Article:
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ARS Home » Northeast Area » Beltsville, Maryland (BARC) » Beltsville Agricultural Research Center » Animal Genomics and Improvement Laboratory » Research » Publications at this Location » Publication #312639

Research Project: Improving Genetic Predictions in Dairy Animals Using Phenotypic and Genomic Information

Location: Animal Genomics and Improvement Laboratory

Title: Cattle sex-specific recombination and genetic control from a very large pedigree

Author
item Ma, Li - University Of Maryland
item O'connell, Jeffrey - University Of Maryland
item Vanraden, Paul
item Shen, Botong - University Of Maryland
item Padhi, Abinash - University Of Maryland
item Sun, Chuanyu - National Association Of Animal Breeders
item Bickhart, Derek
item Cole, John
item Null, Daniel
item Liu, Ge - George
item Da, Yang - University Of Minnesota
item Wiggans, George

Submitted to: PLoS Genetics
Publication Type: Peer Reviewed Journal
Publication Acceptance Date: 6/23/2015
Publication Date: 11/5/2015
Citation: Ma, L., O'Connell, J.R., Van Raden, P.M., Shen, B., Padhi, A., Sun, C., Bickhart, D.M., Cole, J.B., Null, D.J., Liu, G., Da, Y., Wiggans, G.R. 2015. Cattle sex-specific recombination and genetic control from a very large pedigree. PLoS Genetics. 11(11):e1005387.

Interpretive Summary: Recombination of chromosomes during meiosis is an essential biological process, providing new combinations of genetic variants that allow efficient selection and faster evolution. Crossovers contribute to genetic diversity by reshuffling maternal and paternal genetic alleles into the next generation. Locations are known to be non-random, and numbers of crossovers vary considerably across the species, gender, and even individuals. Using over a half million genotyped dairy cattle in a large pedigree, we identified over 8.5 million maternal and paternal crossover events in 186,927 three-generation Holstein families. The estimated male recombination map was 10% longer than the female map and spanned 25.5 and 23.2 Morgans, respectively, using 59,309 autosomal loci. Many hotspots of increased crossover rate and several genes influencing these were identified and compared to other species. Precise cattle linkage maps were constructed for use by researchers instead of the physical maps used currently.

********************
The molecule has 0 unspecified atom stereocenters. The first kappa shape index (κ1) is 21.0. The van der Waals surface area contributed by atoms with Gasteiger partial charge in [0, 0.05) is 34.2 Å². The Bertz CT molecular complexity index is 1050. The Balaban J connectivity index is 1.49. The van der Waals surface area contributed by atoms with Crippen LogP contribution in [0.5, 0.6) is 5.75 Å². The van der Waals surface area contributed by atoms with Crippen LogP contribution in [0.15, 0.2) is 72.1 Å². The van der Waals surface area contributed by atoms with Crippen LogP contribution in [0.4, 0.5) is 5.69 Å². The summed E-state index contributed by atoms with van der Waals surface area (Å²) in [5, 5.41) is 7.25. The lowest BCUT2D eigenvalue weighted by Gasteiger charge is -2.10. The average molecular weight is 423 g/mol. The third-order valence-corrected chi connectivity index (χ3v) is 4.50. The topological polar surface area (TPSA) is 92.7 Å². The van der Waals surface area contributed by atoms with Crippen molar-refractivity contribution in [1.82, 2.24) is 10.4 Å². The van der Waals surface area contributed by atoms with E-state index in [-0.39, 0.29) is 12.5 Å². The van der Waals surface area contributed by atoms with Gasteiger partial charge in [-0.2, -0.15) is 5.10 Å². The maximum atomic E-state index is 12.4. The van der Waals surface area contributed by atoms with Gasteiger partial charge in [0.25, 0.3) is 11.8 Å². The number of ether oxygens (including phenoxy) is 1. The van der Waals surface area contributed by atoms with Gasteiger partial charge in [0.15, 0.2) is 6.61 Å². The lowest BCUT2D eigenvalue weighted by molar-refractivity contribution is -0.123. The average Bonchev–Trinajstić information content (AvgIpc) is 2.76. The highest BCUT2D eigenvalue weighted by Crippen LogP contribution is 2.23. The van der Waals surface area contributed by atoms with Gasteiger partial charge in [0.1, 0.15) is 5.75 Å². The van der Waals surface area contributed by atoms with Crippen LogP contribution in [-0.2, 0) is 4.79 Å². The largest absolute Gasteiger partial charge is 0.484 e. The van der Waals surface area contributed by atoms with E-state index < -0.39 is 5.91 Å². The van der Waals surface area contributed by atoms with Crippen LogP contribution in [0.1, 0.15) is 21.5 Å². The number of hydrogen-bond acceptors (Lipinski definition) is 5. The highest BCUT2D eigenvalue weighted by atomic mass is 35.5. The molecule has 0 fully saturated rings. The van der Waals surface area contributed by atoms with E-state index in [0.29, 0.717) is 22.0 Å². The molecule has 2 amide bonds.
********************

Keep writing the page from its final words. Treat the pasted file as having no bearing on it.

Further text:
Technical Abstract: Meiotic recombination is an essential biological process that generates novel genetic variants and ensures proper segregation of chromosomes during meiosis. From a large USDA dairy cattle pedigree with over half million genotyped animals, we extracted 186,927 three-generation families, identified over 8.5 million maternal and paternal crossover events, and constructed sex-specific recombination maps for 59,309 autosomal SNPs that spanned 25.5 and 23.2 Morgans in males and females respectively. The male map is 10% longer than the female map and the higher male recombination rate is most pronounced in the telomeric regions, although males and females exhibit similar recombination rates at other chromosomal locations. We identified 1,792 and 1,885 recombination hotspots for males and females respectively, with 720 of them shared between sexes. These recombination hotspots encompass about 3% of the genome but account for 25% of the genome-wide recombinations in both sexes. Strikingly, during the past forty years, both sexes showed a decreasing trend in recombination rate that coincided with the artificial selection for milk production in cattle. Using sex-specific GWAS analyses, we confirmed two genes, PRDM9 and CPLX1, and identified novel loci, NEK9 and REC114, to be associated with genome-wide recombination rate in both sexes. Three loci, MSH4, SMC3 and CEP55, were associated with recombination rate only in females. From GWAS of recombination hotspot usage, we clearly confirmed the cattle PRDM9 to be the paralogue on chromosome 1, despite a total of four paralogues in the cattle genome. Given the largest sample size ever reported for such studies, our results contribute large sample evidence to the understanding of mammalian recombination.